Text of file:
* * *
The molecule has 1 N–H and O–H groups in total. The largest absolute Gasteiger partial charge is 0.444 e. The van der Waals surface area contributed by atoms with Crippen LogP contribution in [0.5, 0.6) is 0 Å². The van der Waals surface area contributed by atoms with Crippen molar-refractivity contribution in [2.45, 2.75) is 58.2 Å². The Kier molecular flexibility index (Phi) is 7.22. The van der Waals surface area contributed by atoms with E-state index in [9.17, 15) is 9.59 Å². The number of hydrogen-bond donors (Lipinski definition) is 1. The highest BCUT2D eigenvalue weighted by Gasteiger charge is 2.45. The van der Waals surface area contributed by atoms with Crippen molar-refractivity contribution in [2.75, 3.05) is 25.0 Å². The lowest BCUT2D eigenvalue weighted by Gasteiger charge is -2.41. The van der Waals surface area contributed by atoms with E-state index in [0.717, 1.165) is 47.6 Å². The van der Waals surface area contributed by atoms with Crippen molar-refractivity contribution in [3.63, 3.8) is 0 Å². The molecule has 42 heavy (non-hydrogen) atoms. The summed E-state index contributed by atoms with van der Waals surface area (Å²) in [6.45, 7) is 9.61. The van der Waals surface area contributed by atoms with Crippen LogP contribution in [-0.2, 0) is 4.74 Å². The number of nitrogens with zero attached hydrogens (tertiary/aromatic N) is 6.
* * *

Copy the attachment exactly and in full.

The molecule has 1 N–H and O–H groups in total. The largest absolute Gasteiger partial charge is 0.444 e. The van der Waals surface area contributed by atoms with Crippen LogP contribution in [0.5, 0.6) is 0 Å². The van der Waals surface area contributed by atoms with Crippen molar-refractivity contribution in [2.45, 2.75) is 58.2 Å². The Kier molecular flexibility index (Phi) is 7.22. The van der Waals surface area contributed by atoms with E-state index in [9.17, 15) is 9.59 Å². The number of hydrogen-bond donors (Lipinski definition) is 1. The highest BCUT2D eigenvalue weighted by Gasteiger charge is 2.45. The van der Waals surface area contributed by atoms with Crippen molar-refractivity contribution in [2.75, 3.05) is 25.0 Å². The lowest BCUT2D eigenvalue weighted by Gasteiger charge is -2.41. The van der Waals surface area contributed by atoms with E-state index in [0.717, 1.165) is 47.6 Å². The van der Waals surface area contributed by atoms with Crippen molar-refractivity contribution in [3.63, 3.8) is 0 Å². The molecule has 42 heavy (non-hydrogen) atoms. The summed E-state index contributed by atoms with van der Waals surface area (Å²) in [6.45, 7) is 9.61. The van der Waals surface area contributed by atoms with Crippen LogP contribution in [-0.2, 0) is 4.74 Å². The number of nitrogens with zero attached hydrogens (tertiary/aromatic N) is 6.